How Do I Stop Pictures From Tilting On My Wall?
Do the pictures hanging on your wall make you do a double-take when you pass by them? Do you find yourself wondering if it’s you or the picture that’s not quite level? If this sounds familiar, it’s time to learn how to stop pictures from tilting on the wall.
If lightweight artwork is slightly crooked, use ticky tacky on the bottom corners of the frame to keep it straight. For drastic tilts, readjust the hanging hardware to the center of the artwork or use two evenly spaced hooks. When art tilts out from the wall, reduce hanging wire or put rubber bumpers on the bottom corners of the frame.
Before you start adjusting your artwork, take a peek to assess what’s causing the tilt. You need to know why your art is leaning to one side or tilting away from the wall. Then, you can decide the best way to fix it.
Why Do Pictures Go Crooked On Walls?
Sometimes, hanging artwork can feel like a complicated brain challenge. You have to find the perfect spot to put the hardware, check if it’s level, and make sure it handles the weight. After measuring, eyeballing, and adjusting, you still end up with a crooked or tilting picture on the wall.
Often, pictures tilt out from the wall because of too much wire or hardware positioned too high on the back of the piece. If a picture is crooked, it’s likely due to off-balance hooks. Lucky for you, most of the time, straightening out the artwork on your wall is a simple fix.
1. Place Rubber Spacers On The Bottom Corners
If you’re only dealing with a slight tilt, rubber spacers or bumpers can even out the distance. In other words, if the top of the frame tips away from the wall, position a bumper on each bottom corner. The spacer can force the bottom of the frame out a bit to match the space.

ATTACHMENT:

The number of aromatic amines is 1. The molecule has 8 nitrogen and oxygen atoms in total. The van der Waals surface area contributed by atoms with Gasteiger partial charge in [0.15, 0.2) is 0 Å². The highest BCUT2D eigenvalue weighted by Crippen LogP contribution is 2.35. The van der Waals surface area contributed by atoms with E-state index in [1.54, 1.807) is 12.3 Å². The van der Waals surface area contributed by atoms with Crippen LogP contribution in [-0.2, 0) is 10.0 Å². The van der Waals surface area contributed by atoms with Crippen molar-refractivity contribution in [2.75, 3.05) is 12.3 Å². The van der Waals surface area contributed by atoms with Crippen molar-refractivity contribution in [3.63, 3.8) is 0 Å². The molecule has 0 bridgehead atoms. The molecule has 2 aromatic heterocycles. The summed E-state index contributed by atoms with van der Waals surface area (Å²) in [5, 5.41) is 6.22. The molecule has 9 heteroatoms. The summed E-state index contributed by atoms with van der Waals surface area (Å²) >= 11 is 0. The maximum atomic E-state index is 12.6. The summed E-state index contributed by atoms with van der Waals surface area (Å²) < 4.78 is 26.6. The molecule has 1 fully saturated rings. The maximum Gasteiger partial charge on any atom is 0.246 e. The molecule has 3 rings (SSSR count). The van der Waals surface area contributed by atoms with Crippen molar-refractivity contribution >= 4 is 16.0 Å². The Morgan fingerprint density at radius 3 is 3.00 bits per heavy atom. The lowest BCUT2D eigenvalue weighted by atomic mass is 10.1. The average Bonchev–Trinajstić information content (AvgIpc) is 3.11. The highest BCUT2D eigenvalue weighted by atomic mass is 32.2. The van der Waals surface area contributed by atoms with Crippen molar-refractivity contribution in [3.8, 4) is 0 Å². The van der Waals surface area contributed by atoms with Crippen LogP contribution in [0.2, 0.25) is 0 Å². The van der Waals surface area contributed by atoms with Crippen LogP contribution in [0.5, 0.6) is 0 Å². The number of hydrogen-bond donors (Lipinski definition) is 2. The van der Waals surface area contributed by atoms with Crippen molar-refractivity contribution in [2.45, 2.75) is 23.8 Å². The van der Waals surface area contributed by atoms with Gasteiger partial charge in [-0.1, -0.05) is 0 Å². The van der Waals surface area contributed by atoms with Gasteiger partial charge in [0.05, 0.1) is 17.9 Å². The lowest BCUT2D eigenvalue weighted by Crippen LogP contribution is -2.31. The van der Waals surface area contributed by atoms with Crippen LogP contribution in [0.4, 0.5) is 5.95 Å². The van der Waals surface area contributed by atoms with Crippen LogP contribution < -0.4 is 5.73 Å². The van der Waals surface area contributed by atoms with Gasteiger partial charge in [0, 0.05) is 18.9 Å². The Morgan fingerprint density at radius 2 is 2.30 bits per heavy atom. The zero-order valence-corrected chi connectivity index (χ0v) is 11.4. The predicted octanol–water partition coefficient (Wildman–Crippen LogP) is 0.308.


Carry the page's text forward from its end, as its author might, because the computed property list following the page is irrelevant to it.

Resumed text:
These are the same types of spacers used on cabinet doors, glass-top tables, and other applications. You can find them easily in home improvement stores, furniture stores, and online.
2. Get Rid Of Excess Hanging Wire
Sometimes, a picture tilts out from the wall because of too much wire. The looser the hanging wire on the back of the frame, the more drastic the tilt. Shorten the wire and remove the excess to reduce the angle of the tilt.
3. Double Up On Hanging Hardware
You may need to use extra wire or hooks when hanging artwork, especially if you’re hanging an oversized piece with a lot of weight. (Hanging a collection of artwork or an extra large piece is a great alternative to an accent wall.)
For extra heavy pieces, double up the amount of wire on the back or use a heavier-duty option. When working with large pieces, there should be two hanging points. (If it’s an extremely wide piece, you might even need three or four fix points.) Make sure to space them evenly based on the center of the piece.Pro Tip For Hanging Pictures With Multiple Hang Points
Of course, when using two hanging points, it adds an extra challenge to getting the picture straight. But there’s an easy hack to make it super simple. Use painter’s tape and a pencil to mark the spots for your hooks or nails.
Place a strip of painter’s tape on the back of your picture, placing it over the hang points. Use a pencil to mark the location of the hooks. Then, remove the tape from the artwork and put it directly on the wall. Use a level to ensure the tape is straight.